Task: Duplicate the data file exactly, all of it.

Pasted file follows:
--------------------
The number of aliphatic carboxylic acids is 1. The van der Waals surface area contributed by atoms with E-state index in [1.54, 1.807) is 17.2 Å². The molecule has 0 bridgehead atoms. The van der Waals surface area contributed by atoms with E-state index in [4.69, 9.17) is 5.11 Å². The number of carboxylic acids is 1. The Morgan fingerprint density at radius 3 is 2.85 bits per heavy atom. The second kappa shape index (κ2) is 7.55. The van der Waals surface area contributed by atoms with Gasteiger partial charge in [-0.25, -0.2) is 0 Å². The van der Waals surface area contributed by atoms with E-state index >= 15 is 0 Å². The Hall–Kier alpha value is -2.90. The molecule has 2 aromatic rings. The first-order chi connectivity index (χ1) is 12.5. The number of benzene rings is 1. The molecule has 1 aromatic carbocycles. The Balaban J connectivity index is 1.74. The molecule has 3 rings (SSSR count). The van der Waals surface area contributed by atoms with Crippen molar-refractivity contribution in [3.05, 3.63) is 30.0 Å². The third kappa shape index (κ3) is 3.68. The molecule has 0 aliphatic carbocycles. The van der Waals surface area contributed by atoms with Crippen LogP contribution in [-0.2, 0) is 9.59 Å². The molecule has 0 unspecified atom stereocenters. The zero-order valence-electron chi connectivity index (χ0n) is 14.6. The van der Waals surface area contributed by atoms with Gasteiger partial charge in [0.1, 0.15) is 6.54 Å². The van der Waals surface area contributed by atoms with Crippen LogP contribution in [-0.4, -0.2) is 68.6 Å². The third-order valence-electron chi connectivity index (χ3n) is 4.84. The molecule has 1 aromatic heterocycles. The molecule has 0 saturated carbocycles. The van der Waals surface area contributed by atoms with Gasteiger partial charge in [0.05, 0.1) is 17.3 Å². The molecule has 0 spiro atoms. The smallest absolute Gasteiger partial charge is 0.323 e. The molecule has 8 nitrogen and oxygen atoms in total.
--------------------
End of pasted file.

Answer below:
The number of aliphatic carboxylic acids is 1. The van der Waals surface area contributed by atoms with E-state index in [1.54, 1.807) is 17.2 Å². The molecule has 0 bridgehead atoms. The van der Waals surface area contributed by atoms with E-state index in [4.69, 9.17) is 5.11 Å². The number of carboxylic acids is 1. The Morgan fingerprint density at radius 3 is 2.85 bits per heavy atom. The second kappa shape index (κ2) is 7.55. The van der Waals surface area contributed by atoms with Gasteiger partial charge in [-0.25, -0.2) is 0 Å². The van der Waals surface area contributed by atoms with E-state index >= 15 is 0 Å². The Hall–Kier alpha value is -2.90. The molecule has 2 aromatic rings. The first-order chi connectivity index (χ1) is 12.5. The number of benzene rings is 1. The molecule has 1 aromatic carbocycles. The Balaban J connectivity index is 1.74. The molecule has 3 rings (SSSR count). The van der Waals surface area contributed by atoms with Crippen molar-refractivity contribution in [3.05, 3.63) is 30.0 Å². The third kappa shape index (κ3) is 3.68. The molecule has 0 aliphatic carbocycles. The van der Waals surface area contributed by atoms with Crippen LogP contribution in [-0.2, 0) is 9.59 Å². The molecule has 0 unspecified atom stereocenters. The zero-order valence-electron chi connectivity index (χ0n) is 14.6. The van der Waals surface area contributed by atoms with Gasteiger partial charge in [0.1, 0.15) is 6.54 Å². The van der Waals surface area contributed by atoms with Crippen LogP contribution in [-0.4, -0.2) is 68.6 Å². The third-order valence-electron chi connectivity index (χ3n) is 4.84. The molecule has 1 aromatic heterocycles. The molecule has 0 saturated carbocycles. The van der Waals surface area contributed by atoms with Gasteiger partial charge in [0.05, 0.1) is 17.3 Å². The molecule has 0 spiro atoms. The smallest absolute Gasteiger partial charge is 0.323 e. The molecule has 8 nitrogen and oxygen atoms in total.